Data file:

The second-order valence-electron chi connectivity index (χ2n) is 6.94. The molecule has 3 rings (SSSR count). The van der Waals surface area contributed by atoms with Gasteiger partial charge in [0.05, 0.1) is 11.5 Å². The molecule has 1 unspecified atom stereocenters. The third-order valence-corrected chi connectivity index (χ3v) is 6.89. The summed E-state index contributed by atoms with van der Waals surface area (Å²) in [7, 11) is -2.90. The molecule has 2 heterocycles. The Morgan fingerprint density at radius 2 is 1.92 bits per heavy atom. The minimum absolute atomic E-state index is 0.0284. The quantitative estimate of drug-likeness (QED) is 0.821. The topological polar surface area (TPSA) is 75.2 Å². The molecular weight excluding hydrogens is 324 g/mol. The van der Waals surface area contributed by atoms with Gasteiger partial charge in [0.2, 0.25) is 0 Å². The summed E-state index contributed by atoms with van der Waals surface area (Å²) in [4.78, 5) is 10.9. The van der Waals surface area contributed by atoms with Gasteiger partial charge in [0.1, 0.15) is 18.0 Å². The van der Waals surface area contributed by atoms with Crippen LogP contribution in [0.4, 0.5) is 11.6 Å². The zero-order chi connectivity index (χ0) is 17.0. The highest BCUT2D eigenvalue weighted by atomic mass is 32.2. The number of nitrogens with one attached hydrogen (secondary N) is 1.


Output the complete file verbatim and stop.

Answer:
The second-order valence-electron chi connectivity index (χ2n) is 6.94. The molecule has 3 rings (SSSR count). The van der Waals surface area contributed by atoms with Gasteiger partial charge in [0.05, 0.1) is 11.5 Å². The molecule has 1 unspecified atom stereocenters. The third-order valence-corrected chi connectivity index (χ3v) is 6.89. The summed E-state index contributed by atoms with van der Waals surface area (Å²) in [7, 11) is -2.90. The molecule has 2 heterocycles. The Morgan fingerprint density at radius 2 is 1.92 bits per heavy atom. The minimum absolute atomic E-state index is 0.0284. The quantitative estimate of drug-likeness (QED) is 0.821. The topological polar surface area (TPSA) is 75.2 Å². The molecular weight excluding hydrogens is 324 g/mol. The van der Waals surface area contributed by atoms with Gasteiger partial charge in [0.2, 0.25) is 0 Å². The summed E-state index contributed by atoms with van der Waals surface area (Å²) in [4.78, 5) is 10.9. The van der Waals surface area contributed by atoms with Gasteiger partial charge in [0.1, 0.15) is 18.0 Å². The van der Waals surface area contributed by atoms with Crippen LogP contribution in [0.4, 0.5) is 11.6 Å². The zero-order chi connectivity index (χ0) is 17.0. The highest BCUT2D eigenvalue weighted by atomic mass is 32.2. The number of nitrogens with one attached hydrogen (secondary N) is 1.